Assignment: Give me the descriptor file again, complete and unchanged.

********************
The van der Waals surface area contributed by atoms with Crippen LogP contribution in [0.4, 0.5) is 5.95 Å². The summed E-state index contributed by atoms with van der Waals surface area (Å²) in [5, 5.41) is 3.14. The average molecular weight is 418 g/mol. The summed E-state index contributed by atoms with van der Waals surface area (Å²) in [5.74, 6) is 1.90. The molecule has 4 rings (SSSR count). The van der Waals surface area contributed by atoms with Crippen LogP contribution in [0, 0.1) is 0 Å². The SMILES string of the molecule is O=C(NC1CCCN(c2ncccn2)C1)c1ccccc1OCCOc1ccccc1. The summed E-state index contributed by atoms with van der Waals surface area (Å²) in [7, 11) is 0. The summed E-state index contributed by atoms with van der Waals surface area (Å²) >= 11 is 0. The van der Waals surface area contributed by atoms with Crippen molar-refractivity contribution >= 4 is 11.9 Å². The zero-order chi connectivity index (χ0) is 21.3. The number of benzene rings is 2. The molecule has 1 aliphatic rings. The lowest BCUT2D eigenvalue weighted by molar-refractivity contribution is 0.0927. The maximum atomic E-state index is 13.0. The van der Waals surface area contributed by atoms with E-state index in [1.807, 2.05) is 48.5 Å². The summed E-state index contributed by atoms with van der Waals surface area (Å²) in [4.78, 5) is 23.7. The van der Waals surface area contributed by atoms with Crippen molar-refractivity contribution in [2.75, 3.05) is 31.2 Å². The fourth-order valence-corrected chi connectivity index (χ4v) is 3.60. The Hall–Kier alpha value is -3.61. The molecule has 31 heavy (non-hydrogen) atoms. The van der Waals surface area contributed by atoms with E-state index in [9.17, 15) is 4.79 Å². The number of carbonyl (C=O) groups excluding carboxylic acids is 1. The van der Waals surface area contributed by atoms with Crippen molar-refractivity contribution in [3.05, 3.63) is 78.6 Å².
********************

The van der Waals surface area contributed by atoms with Crippen LogP contribution in [0.4, 0.5) is 5.95 Å². The summed E-state index contributed by atoms with van der Waals surface area (Å²) in [5, 5.41) is 3.14. The average molecular weight is 418 g/mol. The summed E-state index contributed by atoms with van der Waals surface area (Å²) in [5.74, 6) is 1.90. The molecule has 4 rings (SSSR count). The van der Waals surface area contributed by atoms with Crippen LogP contribution in [0, 0.1) is 0 Å². The SMILES string of the molecule is O=C(NC1CCCN(c2ncccn2)C1)c1ccccc1OCCOc1ccccc1. The summed E-state index contributed by atoms with van der Waals surface area (Å²) in [7, 11) is 0. The summed E-state index contributed by atoms with van der Waals surface area (Å²) >= 11 is 0. The van der Waals surface area contributed by atoms with Crippen molar-refractivity contribution >= 4 is 11.9 Å². The zero-order chi connectivity index (χ0) is 21.3. The number of benzene rings is 2. The molecule has 1 aliphatic rings. The lowest BCUT2D eigenvalue weighted by molar-refractivity contribution is 0.0927. The maximum atomic E-state index is 13.0. The van der Waals surface area contributed by atoms with E-state index in [1.807, 2.05) is 48.5 Å². The summed E-state index contributed by atoms with van der Waals surface area (Å²) in [4.78, 5) is 23.7. The van der Waals surface area contributed by atoms with Crippen molar-refractivity contribution in [2.75, 3.05) is 31.2 Å². The fourth-order valence-corrected chi connectivity index (χ4v) is 3.60. The Hall–Kier alpha value is -3.61. The molecule has 31 heavy (non-hydrogen) atoms. The van der Waals surface area contributed by atoms with E-state index in [9.17, 15) is 4.79 Å². The number of carbonyl (C=O) groups excluding carboxylic acids is 1. The van der Waals surface area contributed by atoms with Crippen molar-refractivity contribution in [3.05, 3.63) is 78.6 Å².